The National Human Rights Commission of India adopted a charter that lists several rights that patients have along with the laws that protect those rights. What is exemplary is the fact that the varied types of rights that different legislations encompass in India are covered in this charter in a coherent modus that gives the patient more authority to be ascertained his/her legal position. The “right to safety and quality care according to standards” finds a notable mention in this charter. The Consumer Protection Act, of 1986 substantiates this right in the sense that patients as consumers have a “right to seek redressal in case of perceived medical negligence or damage caused due to deliberate deficiency in service delivery.” Certainly and with no suspicion a patient is empowered in this respect however, the problem arises by the word ‘perceived.’ It is a well-known fact that the claimant has the onus to prove that medical negligence has taken place but most of the time, this leads to the misuse of the provision. As has been said by the Apex Court in Martin F. D’Souza v. Mohd Ishfaq simply for a reason that a patient did not react to treatment positively, the doctor cannot be accused of medical negligence. It is perceived by the patient’s family that any damage caused to the condition of the patient is ultimately the doctor’s fault. Thus, to seek redressal for their grievances, frivolous petitions are filed. According to the statistics, of the 112 cases of negligence that were filed in the year 2019, only 16 patients were the real victims of medical negligence. Patients and their families should realize that it is their responsibility to “respect the dignity of the doctor and other hospital staff as human beings and professionals.” They should not take violent routes in case of a mishap. The step of bringing healthcare services under the ambit of the Consumer Protection Act has increased the chances of violence against doctors as they are threatened and blamed for real and apparent negligence. This is another factor that has led to the deterioration of the doctor-patient relationship, resulting in an increased level of distrust.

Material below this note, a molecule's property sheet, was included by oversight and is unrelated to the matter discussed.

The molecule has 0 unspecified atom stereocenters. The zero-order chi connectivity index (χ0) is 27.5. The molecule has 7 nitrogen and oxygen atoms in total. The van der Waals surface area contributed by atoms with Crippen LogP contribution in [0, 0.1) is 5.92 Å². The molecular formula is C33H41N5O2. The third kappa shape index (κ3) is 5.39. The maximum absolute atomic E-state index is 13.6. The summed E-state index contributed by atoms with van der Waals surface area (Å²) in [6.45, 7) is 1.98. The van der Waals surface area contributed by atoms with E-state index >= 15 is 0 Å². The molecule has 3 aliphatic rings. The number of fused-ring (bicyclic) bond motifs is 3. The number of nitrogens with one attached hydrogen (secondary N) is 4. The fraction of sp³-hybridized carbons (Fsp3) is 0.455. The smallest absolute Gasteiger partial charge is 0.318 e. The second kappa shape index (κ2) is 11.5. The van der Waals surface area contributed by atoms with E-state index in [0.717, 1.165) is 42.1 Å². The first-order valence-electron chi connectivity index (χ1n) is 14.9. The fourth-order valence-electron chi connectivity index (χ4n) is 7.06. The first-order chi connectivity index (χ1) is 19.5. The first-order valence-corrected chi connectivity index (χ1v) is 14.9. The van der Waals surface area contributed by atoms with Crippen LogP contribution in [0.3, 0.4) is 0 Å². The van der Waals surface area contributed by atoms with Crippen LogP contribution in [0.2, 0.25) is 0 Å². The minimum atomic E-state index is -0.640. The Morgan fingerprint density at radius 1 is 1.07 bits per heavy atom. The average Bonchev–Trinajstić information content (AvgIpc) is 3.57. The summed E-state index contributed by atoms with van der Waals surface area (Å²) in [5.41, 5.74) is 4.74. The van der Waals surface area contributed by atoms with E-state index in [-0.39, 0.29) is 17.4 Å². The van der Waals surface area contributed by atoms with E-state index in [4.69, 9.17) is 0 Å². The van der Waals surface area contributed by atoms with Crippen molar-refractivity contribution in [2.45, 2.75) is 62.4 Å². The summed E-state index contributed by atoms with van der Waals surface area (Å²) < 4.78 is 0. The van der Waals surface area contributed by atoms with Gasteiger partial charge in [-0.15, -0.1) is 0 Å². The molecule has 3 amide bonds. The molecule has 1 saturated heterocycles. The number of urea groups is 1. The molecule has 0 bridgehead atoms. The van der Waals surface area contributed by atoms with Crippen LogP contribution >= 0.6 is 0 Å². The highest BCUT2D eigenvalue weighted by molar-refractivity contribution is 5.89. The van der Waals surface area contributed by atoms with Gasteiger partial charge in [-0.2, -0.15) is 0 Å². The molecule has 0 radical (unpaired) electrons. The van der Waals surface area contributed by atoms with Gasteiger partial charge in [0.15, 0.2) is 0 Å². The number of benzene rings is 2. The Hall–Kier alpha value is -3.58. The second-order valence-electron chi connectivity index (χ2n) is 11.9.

The test to determine whether medical negligence took place or not has been meticulously explained in BOLAM’s rule and substantiated by the Supreme Court. It states that if the act in question can be validated by a conscientious group of medical professionals who are specialized in the same field as the doctor who is being accused, then that act will not be signified as negligent. In simple terms, it can be explained that a medical professional has the autonomy to make a choice or selection between different available procedures that are duly acknowledged by the field of medical science. The fact that he chose to proceed with a particular kind of treatment over other treatments cannot supposedly be a ground to establish medical negligence on his part. A case of medical negligence that resulted in the victim getting compensated is Dr. Ravishankar v. Jery K. Thomas and Anr, . In this case, The State Commission determined that the doctor who was the appellant was responsible for leaving ribbon gauze in the patient’s right nose after septoplasty had been conducted. As a result of the serious difficulties, the patient had to go through a lengthy therapy process. After a thorough examination of the facts and circumstances, the National Commission concluded that considering the obvious facts and evidence, it indicates that doctor had been negligent, as the complications would not have occurred if the doctor had taken due care. It is the duty of the doctor to decide whether to undertake a case, decide which treatment will be the most suitable, and to effectively administer that treatment when consulted by a patient. A failure in productively exercising the requisite skill with due care would render the doctor negligent.